Remarks by Peter Thomson, President of the UN General Assembly at opening of ECOSOC Youth Forum 2017 “The role of youth in poverty eradication and promoting prosperity in a changing world”
30 January 2017
Ladies and gentlemen,
It is a pleasure to address the ECOSOC Youth Forum today.
As the only dedicated platform at the United Nations that brings together young people to share their experiences and ideas, and engage in UN policy discussions, the ECOSOC Youth Forum has, in a few short years, become a dynamic, innovative and essential fixture on the United Nations’ calendar.
It is testament to the importance of the discussions that will take place over the next two days that so many Ministers from around the world are here along with UN officials, Government and Youth representatives, all with the aim of engaging youth leaders, developing a better understanding of the issues young people face, and discussing new ideas on how together we can shape a sustainable future for humanity.
The focus of this year’s Forum on the ‘Role of youth in poverty eradication and promoting prosperity in a changing world’ could not be more fundamental to these efforts.
Poverty is an affront to human dignity, and one that disproportionately affects young people.
156 million youth around our world are currently living in extreme poverty.
And in our rapidly changing world of automation and digitization, slowing economic growth, and environmental destruction, unless urgent action is taken, the number of young people living in poverty actually risks increasing rather than falling.
Taken together the 2030 Agenda for Sustainable Development and the Paris Agreement on Climate Change provide us with a universal masterplan to bend humanity’s trajectory away from the precipice of unsustainability to which we are currently headed, to a safe, secure and prosperous future for all.
Implemented urgently, effectively and at scale, these agreements will transform our world, to one in which extreme poverty is eliminated and prosperity is increased and shared more equitably. It will be a world in which the rights of women and girls are secured, the environment is protected, climate change is combated and people live in peaceful and inclusive societies with decent work for all.
Achieving this future requires bold, new ideas, innovative and strategic thinking, and urgent collaborative action to drive implementation of these agreements. It will require fundamental changes in the way we produce goods and consume them if our world is to be sustainable. Youth will have to be at the forefront of this transformation.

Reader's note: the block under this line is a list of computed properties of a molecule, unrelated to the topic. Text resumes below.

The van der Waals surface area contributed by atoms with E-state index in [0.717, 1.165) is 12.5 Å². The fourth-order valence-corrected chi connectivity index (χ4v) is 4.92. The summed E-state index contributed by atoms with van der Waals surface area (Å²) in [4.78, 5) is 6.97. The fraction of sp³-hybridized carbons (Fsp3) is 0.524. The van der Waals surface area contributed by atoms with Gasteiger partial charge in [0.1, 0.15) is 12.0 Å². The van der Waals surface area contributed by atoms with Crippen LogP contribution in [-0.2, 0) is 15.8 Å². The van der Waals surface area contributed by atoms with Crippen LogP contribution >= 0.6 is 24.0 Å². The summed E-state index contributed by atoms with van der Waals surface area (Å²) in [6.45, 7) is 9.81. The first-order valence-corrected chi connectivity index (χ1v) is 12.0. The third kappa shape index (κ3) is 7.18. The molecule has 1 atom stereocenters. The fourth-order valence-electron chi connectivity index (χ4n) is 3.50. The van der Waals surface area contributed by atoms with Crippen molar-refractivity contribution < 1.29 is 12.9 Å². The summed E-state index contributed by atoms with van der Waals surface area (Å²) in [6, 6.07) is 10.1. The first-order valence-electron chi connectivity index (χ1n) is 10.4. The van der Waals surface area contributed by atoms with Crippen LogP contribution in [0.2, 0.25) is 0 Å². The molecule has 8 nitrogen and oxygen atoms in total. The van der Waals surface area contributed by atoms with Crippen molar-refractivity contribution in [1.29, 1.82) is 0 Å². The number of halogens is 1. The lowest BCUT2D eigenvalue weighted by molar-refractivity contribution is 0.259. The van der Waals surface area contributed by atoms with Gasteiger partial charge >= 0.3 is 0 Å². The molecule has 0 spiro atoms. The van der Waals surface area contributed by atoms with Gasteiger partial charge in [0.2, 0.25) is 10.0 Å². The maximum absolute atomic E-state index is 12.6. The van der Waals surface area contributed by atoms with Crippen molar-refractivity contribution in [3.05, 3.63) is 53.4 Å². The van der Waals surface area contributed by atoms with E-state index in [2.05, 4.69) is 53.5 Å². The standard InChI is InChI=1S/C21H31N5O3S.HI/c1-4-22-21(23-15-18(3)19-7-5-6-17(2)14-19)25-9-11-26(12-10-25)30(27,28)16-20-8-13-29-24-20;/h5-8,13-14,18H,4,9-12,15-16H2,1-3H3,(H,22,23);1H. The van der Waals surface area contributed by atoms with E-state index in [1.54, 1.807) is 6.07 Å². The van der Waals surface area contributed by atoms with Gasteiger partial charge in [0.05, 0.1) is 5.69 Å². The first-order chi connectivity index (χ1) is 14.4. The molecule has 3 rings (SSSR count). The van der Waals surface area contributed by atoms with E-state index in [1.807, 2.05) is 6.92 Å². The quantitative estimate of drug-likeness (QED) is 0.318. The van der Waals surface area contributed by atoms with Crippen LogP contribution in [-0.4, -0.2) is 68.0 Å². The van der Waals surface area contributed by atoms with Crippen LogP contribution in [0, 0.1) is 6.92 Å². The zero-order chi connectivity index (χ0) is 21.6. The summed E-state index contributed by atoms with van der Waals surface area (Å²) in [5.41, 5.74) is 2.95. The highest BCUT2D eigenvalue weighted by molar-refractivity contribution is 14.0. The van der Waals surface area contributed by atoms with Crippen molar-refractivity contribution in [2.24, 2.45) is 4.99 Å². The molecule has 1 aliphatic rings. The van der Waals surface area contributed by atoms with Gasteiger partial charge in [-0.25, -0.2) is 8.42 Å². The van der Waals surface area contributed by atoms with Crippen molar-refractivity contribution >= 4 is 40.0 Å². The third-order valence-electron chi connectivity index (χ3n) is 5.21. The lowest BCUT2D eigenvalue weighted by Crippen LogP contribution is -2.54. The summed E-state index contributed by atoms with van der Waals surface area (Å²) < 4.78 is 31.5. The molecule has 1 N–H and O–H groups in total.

Thus our best chance of achieving the transformation to a sustainable way of life must lie in ensuring that young people are fully engaged and that they are empowered as innovators in our development processes.
What does this mean in practice?
It means ensuring that young people are part of the inclusive new partnerships among all key stakeholders – Government, the United Nations, civil society, and the private sector – that will be needed to drive implementation on the scale that is necessary.
It means ensuring young people are a part of shaping new ways of running our economies, doing business, and managing labor markets, so that these systems are based on the principles of sustainability and equality with young people having access to education, health and decent green jobs.
It means ensuring fora like this are strengthened, so that the voices of young people are heard and can help shape policies for the future.
As President of the General Assembly, I am committed to driving a universal push for progress in implementing each of the Sustainable Development Goals. For this push to succeed the Youth of today must understand the logic behind the goals and their universal, integrated, transformative nature. I firmly believe that the Youth of today will be the key force for achievement of the Sustainable Development Goals by 2030.
I have already written to all Heads Government urging them to include the SDGs on the education curricula of schools, so that we may broaden awareness of the 2030 Agenda, and all young people can learn of the goals as both rights and responsibilities.
Going forward, Youth development issues must be considered as a cross-cutting priority in all our SDG implementation initiatives throughout the 71st Session.
Before concluding, I want to thank Ahmad Alhendawi for his work over the last four years as Youth Envoy. His commitment to mainstreaming youth issues across the UN agenda has been highly successful. I wish him all the best in his future efforts for the good.
The Youth of today will be the adults who will inherit the success or failure of the 2030 Sustainable Development Agenda.
As those with the greatest stake in our success, I call on all young people to bring your energy, passion, idealism and ideas to the task of transforming our way of life on this Planet to the one set out in the 2030 Sustainable Development Agenda.
I wish you all a successful Youth Forum, and look forward to the outcome of your discussions contributing to the High-level Political Forum in July, and beyond.